S&N admits defeat in battle for Centerpulse

Smith & Nephew yesterday conceded defeat in its battle to take control of Centerpulse, the Swiss manufacturer of artificial hips, knees and screw-in teeth.

The FTSE 100 healthcare company decided it would be too costly to come back with an improved offer, after having been trumped by a £1.9bn bid from the US group Zimmer. S&N's board voted against plans for a £2.02bn offer.

Sir Christopher O'Donnell, S&N chief executive, said that the company would revert to its previous strategy of bolt-on and technology acquisitions.

He said: "The fundamental issue is value. There would be value transfer to the Centerpulse shareholders and the returns to S&N shareholders would be diminished or delayed."

S&N shares enjoyed a relief rally as it became clear the company would not be issuing new paper to fund an increased bid. The stock has been depressed as the company struggled to find ways of matching Zimmer's offer. Last night it closed up more than 6 per cent at 399.25p, its highest level since Zimmer gate-crashed the agreed merger deal in May.

There was also speculation yesterday that the collapse of the Centerpulse strategy left S&N vulnerable to a bid itself.

Analysts pointed to other mid-tier orthopaedics companies, including Biomet of the US, and to the medical devices company Medtronic as being likely to pass the slide rule over S&N. Sir Christopher insisted the group had an independent future. "This is not an industry driven by consolidation, it is a growth industry and the prizes go to those companies who can grow consistently and strongly. We introduce more technology than anybody else and I am very confident in our ability to keep growing the business with mid-teens earnings growth."

Zimmer's victory creates a £8bn global giant that will vie with Johnson & Johnson and Stryker for the number one position in orthopaedics. S&N is the number six player.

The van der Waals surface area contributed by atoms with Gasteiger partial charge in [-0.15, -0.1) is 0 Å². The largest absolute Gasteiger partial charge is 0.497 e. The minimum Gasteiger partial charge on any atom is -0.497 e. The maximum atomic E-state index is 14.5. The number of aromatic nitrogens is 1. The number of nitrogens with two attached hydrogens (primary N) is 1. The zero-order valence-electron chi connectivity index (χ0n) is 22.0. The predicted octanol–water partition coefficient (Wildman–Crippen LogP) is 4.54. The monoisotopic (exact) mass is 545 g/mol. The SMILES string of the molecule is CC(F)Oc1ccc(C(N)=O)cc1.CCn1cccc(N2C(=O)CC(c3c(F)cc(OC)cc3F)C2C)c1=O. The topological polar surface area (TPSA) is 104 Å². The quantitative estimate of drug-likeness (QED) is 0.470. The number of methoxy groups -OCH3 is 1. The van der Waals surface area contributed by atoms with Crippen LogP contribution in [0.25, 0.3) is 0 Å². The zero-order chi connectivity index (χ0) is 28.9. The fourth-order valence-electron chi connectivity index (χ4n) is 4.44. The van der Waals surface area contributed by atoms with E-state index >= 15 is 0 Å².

Centerpulse's chief executive, Max Link, held a board meeting of the Swiss company today, although it is still unclear whether he will formally recommend the Zimmer offer.

S&N said it had racked up fees "somewhere north of £20m" as a result of the abortive bid, even after accounting for the £9m "break fee" payable because the merger agreed in March will not now proceed.

The Swiss takeover board ruled on Tuesday that there would be no changes to the existing bid timetable. S&N had complained that the timetable favoured Zimmer since the US firm needed less time to get approval from its shareholders.


"This deal transforms the scale of our orthopaedics business. We now become the world's third-biggest player. There is a lot of value to be unlocked from this deal."

20 March, 2003:

"Zimmer is trying to turn itself into an international company run out of Warsaw, Indiana. Most people would ask, where is Warsaw, Indiana? It is not even a significant city."

20 June, 2003:

"Was this a 'must do'? No. Was it a 'like to do'. Yes. Have we done it? No, so we'll go and do something else."

6 August, 2003: